Books

Cover of book: Serendipity

Oscar Farinetti (translated by Barbara McGilvray)
Serendipity

The origins of particular foods, drinks and specific dishes are a fascination for many. Everyday items such as cornflakes and Nutella have origin stories. Many of these origins come from failures, mistakes or simple serendipitous events.  Oscar Farinetti explores about 50 of these stories in Serendipity – From Truffles and Champagne to Corn Flakes and Coffee: Stories of Accidental Success, Barbara McGilvray’s recent translation of Farinetti’s 2020 Italian bestseller.

Farinetti is known globally for his chain of Eataly stores. These mega-marts, often sprawling in size, house top-end Italian produce, fresh food, restaurants, cooking schools and homewares departments where you can eat and cook like an Italian.

In Serendipity, Farinetti calls in favours from luminaries across the food and beverage scene, many from his native Italy. At times it can feel like a roll call of international food celebrities telling their stories to their favourite purveyor, but out of it come some delightful missives and some serious messages.

The original book was published by Slow Food International and Farinetti talks to Carlo Petrini, the eminent founder of the movement, about the Italian region of Barolo, the ideals behind the movement, the crises of climate change and diminishing biodiversity and how to protect ecosystems above profits.

In lighter stories we hear about the happy burning of a crumbed cutlet (cotoletta), in a kitchen in Buenos Aires, that was resurrected with the addition of Napoli sauce, ham and mozzarella to become the Neapolitan cutlet. I admit to wanting a side story on how the same dish became the Aussie parmigiana but, alas, there was no footnote for this. There is also a smattering of recipes so that some of the iconic dishes can be tried at home.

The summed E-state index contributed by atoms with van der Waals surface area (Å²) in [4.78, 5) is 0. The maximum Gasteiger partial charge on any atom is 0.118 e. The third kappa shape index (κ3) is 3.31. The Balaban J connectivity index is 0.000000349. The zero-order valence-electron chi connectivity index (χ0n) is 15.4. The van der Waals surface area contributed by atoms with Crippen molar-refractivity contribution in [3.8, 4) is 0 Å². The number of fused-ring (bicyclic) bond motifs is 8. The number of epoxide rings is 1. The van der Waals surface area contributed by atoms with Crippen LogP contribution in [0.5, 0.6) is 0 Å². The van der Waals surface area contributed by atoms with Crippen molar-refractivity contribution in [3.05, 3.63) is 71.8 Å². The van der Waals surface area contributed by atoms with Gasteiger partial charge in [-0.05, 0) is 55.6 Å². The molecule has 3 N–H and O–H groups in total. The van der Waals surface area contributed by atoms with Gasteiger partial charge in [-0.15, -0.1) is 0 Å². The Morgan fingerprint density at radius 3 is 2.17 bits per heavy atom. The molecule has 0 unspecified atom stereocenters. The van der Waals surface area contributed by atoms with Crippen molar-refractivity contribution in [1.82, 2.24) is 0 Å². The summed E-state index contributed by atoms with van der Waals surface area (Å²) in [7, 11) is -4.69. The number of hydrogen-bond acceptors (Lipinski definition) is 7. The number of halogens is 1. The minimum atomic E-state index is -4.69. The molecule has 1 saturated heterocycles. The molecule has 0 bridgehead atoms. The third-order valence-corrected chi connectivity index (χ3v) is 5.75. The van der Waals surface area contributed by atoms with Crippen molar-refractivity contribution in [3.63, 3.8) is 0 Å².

The book itself is a bright, effortless thing. Its structure of short stories makes it incredibly easy to pick up, put down and then come back to. One story leads seamlessly into another and, as a lover of food and wine, it is illuminating and slightly addictive to discover new and interesting facts about the history of food and drinks.

Farinetti concludes with a short potted history of humankind. His willingness to embrace the serendipitous nature of life and the happy accidents and epic failures that lead to unexpected or great results is as sunny as the yellow cover. As the founder of a successful worldwide luxury food empire, he probably has many reasons to delight in serendipity.

Black Inc, 304pp, $34.99

Black Inc is a Schwartz company

This article was first published in the print edition of The Saturday Paper on July 23, 2022 as "Serendipity, Oscar Farinetti (translated by Barbara McGilvray)".

For almost a decade, The Saturday Paper has published Australia’s leading writers and thinkers. We have pursued stories that are ignored elsewhere, covering them with sensitivity and depth. We have done this on refugee policy, on government integrity, on robo-debt, on aged care, on climate change, on the pandemic.

All our journalism is fiercely independent. It relies on the support of readers. By subscribing to The Saturday Paper, you are ensuring that we can continue to produce essential, issue-defining coverage, to dig out stories that take time, to doggedly hold to account politicians and the political class.

There are very few titles that have the freedom and the space to produce journalism like this. In a country with a concentration of media ownership unlike anything else in the world, it is vitally important. Your subscription helps make it possible.

Select your digital subscription

Month selector

Use your Google account to create your subscription